Michael Jordan has won a moral victory with after the Chinese Supreme Court awarded him $46,000 on a copyright suit with Qiaodan.
The basketball GOAT is still the most recognizable face in his sport, more than 17 years after retirement. His image bolsters practically whatever he associates with.
Jordan filed a series of copyright infringement lawsuits against the company Qiaodan in the year 2012. His cases were tossed out of lower courts in the first couple of years. But the persistence of his legal team ensured that he won his first suit for the use of his name in Chinese.
From that point on, the legal tide has turned in his favor, but not in a financially consequential or rewarding fashion.
Michael Jordan awarded $46,000 by apex Chinese court from Qiaodan
A Shanghai court ruled Wednesday that Qiaodan has used his name as its brand for decades without authorization to mislead consumers. But it didn’t revoke the company’s right to use the phonetic English spelling of Jordan’s name in Chinese translation.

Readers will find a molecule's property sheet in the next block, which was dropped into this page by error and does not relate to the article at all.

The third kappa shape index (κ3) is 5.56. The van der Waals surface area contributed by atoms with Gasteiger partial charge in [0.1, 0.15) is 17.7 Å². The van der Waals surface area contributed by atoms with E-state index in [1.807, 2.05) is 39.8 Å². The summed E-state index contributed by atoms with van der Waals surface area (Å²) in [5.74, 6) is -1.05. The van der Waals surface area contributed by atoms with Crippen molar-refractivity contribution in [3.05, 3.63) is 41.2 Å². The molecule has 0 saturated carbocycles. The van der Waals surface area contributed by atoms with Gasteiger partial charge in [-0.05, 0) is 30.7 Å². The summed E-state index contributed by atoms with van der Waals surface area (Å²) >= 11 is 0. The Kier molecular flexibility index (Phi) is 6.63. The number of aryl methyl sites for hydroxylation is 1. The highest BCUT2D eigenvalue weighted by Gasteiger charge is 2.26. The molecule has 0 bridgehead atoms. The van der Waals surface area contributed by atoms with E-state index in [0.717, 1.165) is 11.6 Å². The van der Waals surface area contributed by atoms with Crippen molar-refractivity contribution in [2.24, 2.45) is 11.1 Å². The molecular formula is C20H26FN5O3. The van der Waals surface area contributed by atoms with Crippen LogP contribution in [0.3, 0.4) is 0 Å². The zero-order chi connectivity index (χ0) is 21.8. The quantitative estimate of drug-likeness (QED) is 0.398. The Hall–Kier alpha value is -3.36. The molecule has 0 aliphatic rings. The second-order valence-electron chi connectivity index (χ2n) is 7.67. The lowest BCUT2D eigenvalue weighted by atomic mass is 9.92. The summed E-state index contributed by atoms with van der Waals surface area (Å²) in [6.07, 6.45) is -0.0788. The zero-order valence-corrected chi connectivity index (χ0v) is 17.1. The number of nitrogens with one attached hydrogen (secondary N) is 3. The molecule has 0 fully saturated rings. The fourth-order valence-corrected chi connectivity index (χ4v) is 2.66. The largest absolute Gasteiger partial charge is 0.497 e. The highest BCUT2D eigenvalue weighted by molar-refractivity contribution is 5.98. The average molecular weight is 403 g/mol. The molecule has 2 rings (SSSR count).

Qiaodan must stop using these Chinese characters in its corporate name and product trademarks. They have been directed to issue a public apology in print and online clarifying that it has no connection to the basketballer himself. It must also take “reasonable measures” to clarify that its older trademarks have no actual ties to the NBA star.
Michael Jordan continues to win lawsuits against Qiaodan in China. https://t.co/3ztZZoaQ3Q
— Lee Curtis (@BrandsAndStuff) December 31, 2020
The verdict, however, indirectly conveys the limits of Chinese copyright laws. The country’s trademark law stipulates that there is a five-year window in which registered trademarks may be disputed. Many of Qiaodan’s Jordan-related trademarks are more than five years old, meaning that they are technically now irrevocable.